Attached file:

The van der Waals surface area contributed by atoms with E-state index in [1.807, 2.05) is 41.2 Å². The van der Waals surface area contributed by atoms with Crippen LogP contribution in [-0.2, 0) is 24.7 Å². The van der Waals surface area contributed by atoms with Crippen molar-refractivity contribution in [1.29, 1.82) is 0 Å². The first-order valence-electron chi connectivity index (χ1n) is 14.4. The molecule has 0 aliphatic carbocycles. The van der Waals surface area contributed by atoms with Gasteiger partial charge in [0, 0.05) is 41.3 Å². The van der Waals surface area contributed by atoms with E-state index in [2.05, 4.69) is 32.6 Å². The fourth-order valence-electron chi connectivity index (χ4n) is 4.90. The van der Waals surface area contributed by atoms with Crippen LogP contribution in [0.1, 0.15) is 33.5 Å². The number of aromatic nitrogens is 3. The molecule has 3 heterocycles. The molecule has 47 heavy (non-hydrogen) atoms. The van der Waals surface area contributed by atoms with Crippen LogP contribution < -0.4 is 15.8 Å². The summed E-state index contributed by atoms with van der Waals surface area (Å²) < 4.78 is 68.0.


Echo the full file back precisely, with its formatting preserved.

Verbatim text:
The van der Waals surface area contributed by atoms with E-state index in [1.807, 2.05) is 41.2 Å². The van der Waals surface area contributed by atoms with Crippen LogP contribution in [-0.2, 0) is 24.7 Å². The van der Waals surface area contributed by atoms with Crippen molar-refractivity contribution in [1.29, 1.82) is 0 Å². The first-order valence-electron chi connectivity index (χ1n) is 14.4. The molecule has 0 aliphatic carbocycles. The van der Waals surface area contributed by atoms with Gasteiger partial charge in [0, 0.05) is 41.3 Å². The van der Waals surface area contributed by atoms with E-state index in [2.05, 4.69) is 32.6 Å². The fourth-order valence-electron chi connectivity index (χ4n) is 4.90. The van der Waals surface area contributed by atoms with Crippen LogP contribution in [0.1, 0.15) is 33.5 Å². The number of aromatic nitrogens is 3. The molecule has 3 heterocycles. The molecule has 47 heavy (non-hydrogen) atoms. The van der Waals surface area contributed by atoms with Crippen LogP contribution < -0.4 is 15.8 Å². The summed E-state index contributed by atoms with van der Waals surface area (Å²) < 4.78 is 68.0.